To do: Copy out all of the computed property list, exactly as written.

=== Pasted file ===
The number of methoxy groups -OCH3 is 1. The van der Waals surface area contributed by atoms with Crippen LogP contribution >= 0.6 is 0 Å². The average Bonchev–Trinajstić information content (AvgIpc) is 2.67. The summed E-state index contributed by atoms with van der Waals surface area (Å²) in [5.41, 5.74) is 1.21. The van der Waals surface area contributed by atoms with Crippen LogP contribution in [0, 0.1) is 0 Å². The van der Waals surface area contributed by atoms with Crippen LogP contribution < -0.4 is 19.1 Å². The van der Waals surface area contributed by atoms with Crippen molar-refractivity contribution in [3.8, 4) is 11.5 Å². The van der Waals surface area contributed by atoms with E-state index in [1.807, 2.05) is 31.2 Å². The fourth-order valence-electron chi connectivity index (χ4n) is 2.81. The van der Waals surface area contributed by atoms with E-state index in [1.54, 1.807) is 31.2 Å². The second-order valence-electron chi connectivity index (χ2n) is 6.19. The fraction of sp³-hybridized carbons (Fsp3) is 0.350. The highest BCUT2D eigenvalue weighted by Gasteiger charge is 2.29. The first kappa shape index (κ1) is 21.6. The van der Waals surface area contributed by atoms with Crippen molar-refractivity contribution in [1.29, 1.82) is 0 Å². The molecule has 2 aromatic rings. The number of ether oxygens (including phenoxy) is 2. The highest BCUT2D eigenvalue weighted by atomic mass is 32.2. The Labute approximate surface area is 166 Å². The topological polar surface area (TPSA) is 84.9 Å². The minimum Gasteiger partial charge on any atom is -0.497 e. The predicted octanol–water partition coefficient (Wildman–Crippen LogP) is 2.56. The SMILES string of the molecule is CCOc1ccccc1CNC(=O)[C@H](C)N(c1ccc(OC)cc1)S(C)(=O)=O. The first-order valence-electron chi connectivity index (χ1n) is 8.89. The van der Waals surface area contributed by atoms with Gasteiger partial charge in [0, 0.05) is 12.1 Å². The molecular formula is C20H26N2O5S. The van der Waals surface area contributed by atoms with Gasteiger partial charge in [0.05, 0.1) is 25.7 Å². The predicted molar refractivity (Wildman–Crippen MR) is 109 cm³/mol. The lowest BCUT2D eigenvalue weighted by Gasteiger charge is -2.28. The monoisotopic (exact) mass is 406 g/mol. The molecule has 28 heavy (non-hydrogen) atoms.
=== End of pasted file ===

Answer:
The number of methoxy groups -OCH3 is 1. The van der Waals surface area contributed by atoms with Crippen LogP contribution >= 0.6 is 0 Å². The average Bonchev–Trinajstić information content (AvgIpc) is 2.67. The summed E-state index contributed by atoms with van der Waals surface area (Å²) in [5.41, 5.74) is 1.21. The van der Waals surface area contributed by atoms with Crippen LogP contribution in [0, 0.1) is 0 Å². The van der Waals surface area contributed by atoms with Crippen LogP contribution < -0.4 is 19.1 Å². The van der Waals surface area contributed by atoms with Crippen molar-refractivity contribution in [3.8, 4) is 11.5 Å². The van der Waals surface area contributed by atoms with E-state index in [1.807, 2.05) is 31.2 Å². The fourth-order valence-electron chi connectivity index (χ4n) is 2.81. The van der Waals surface area contributed by atoms with E-state index in [1.54, 1.807) is 31.2 Å². The second-order valence-electron chi connectivity index (χ2n) is 6.19. The fraction of sp³-hybridized carbons (Fsp3) is 0.350. The highest BCUT2D eigenvalue weighted by Gasteiger charge is 2.29. The first kappa shape index (κ1) is 21.6. The van der Waals surface area contributed by atoms with Crippen molar-refractivity contribution in [1.29, 1.82) is 0 Å². The molecule has 2 aromatic rings. The number of ether oxygens (including phenoxy) is 2. The highest BCUT2D eigenvalue weighted by atomic mass is 32.2. The Labute approximate surface area is 166 Å². The topological polar surface area (TPSA) is 84.9 Å². The minimum Gasteiger partial charge on any atom is -0.497 e. The predicted octanol–water partition coefficient (Wildman–Crippen LogP) is 2.56. The SMILES string of the molecule is CCOc1ccccc1CNC(=O)[C@H](C)N(c1ccc(OC)cc1)S(C)(=O)=O. The first-order valence-electron chi connectivity index (χ1n) is 8.89. The van der Waals surface area contributed by atoms with Gasteiger partial charge in [0, 0.05) is 12.1 Å². The molecular formula is C20H26N2O5S. The van der Waals surface area contributed by atoms with Gasteiger partial charge in [0.05, 0.1) is 25.7 Å². The predicted molar refractivity (Wildman–Crippen MR) is 109 cm³/mol. The lowest BCUT2D eigenvalue weighted by Gasteiger charge is -2.28. The monoisotopic (exact) mass is 406 g/mol. The molecule has 28 heavy (non-hydrogen) atoms.